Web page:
"I know he knows it's out there that people in this area, alums and everybody, think he should be a receiver or that he's not really a quarterback," said UW offensive coordinator Tim Lappano. "There is a little bit of that, 'Yeah, I'm going to show you guys this year that I can play the position.' I know that's in the back of his mind."

But as the Huskies prepare for the season opener Saturday against San Jose State, the doubters stop where the locker room begins.

His coaches and teammates say there is no question this is his team, and his time.

"I'm proud of the way he has taken all the criticism he has gotten over the years, stuck through all the crap and the negative attention he was getting, and just come out and become a stronger person," said UW center Juan Garcia. "I know he's ready to prove people wrong."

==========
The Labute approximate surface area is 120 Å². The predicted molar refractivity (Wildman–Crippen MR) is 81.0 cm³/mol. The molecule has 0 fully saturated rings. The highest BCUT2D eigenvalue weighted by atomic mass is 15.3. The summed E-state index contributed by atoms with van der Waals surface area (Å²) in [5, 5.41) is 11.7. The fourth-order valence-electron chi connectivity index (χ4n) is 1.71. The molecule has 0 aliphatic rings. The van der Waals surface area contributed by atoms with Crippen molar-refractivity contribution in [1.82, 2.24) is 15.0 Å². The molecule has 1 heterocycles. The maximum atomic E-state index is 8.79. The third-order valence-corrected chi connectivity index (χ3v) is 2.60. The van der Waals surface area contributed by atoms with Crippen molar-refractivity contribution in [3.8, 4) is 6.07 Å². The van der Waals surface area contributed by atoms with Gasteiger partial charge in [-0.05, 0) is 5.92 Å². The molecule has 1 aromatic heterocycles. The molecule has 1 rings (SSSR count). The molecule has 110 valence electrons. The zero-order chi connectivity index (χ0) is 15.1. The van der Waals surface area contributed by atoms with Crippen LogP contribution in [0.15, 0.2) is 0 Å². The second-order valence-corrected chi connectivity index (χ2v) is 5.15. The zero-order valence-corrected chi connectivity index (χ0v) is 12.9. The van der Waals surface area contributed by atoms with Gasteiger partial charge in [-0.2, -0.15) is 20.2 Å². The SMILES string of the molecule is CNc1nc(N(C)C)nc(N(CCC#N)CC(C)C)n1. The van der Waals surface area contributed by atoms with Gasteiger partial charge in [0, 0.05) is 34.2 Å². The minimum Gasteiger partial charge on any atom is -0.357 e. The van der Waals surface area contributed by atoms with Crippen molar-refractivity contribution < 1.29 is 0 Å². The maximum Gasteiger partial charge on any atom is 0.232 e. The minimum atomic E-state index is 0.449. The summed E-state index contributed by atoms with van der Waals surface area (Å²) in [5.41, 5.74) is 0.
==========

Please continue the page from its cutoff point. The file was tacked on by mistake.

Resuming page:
Still, Stanback freely acknowledges he's given his critics ammo.

His first three years at UW featured two different head coaches and two different offensive systems, and Stanback admits he didn't buy in the way he should have, particularly in 2004, when he had his first chance to make the position truly his own.

When Lappano arrived in the spring of 2005 as part of Tyrone Willingham's new staff, he was stunned at how much Stanback didn't know.

The intricacies of the position — reading defenses, identifying coverage — just weren't there yet. Stanback didn't need them at Garfield High, where he had survived on his athletic ability. And the constant debate over position his first years at UW had proved distracting to learning to be a quarterback.

"He had no idea how to prepare to play the position," Lappano said. "When we met that spring, we just started taking it from step one to step 10 and talking about the fundamentals of the position because he really did not understand anything about defense, nothing at all about coverages or fronts. We had to start from point A."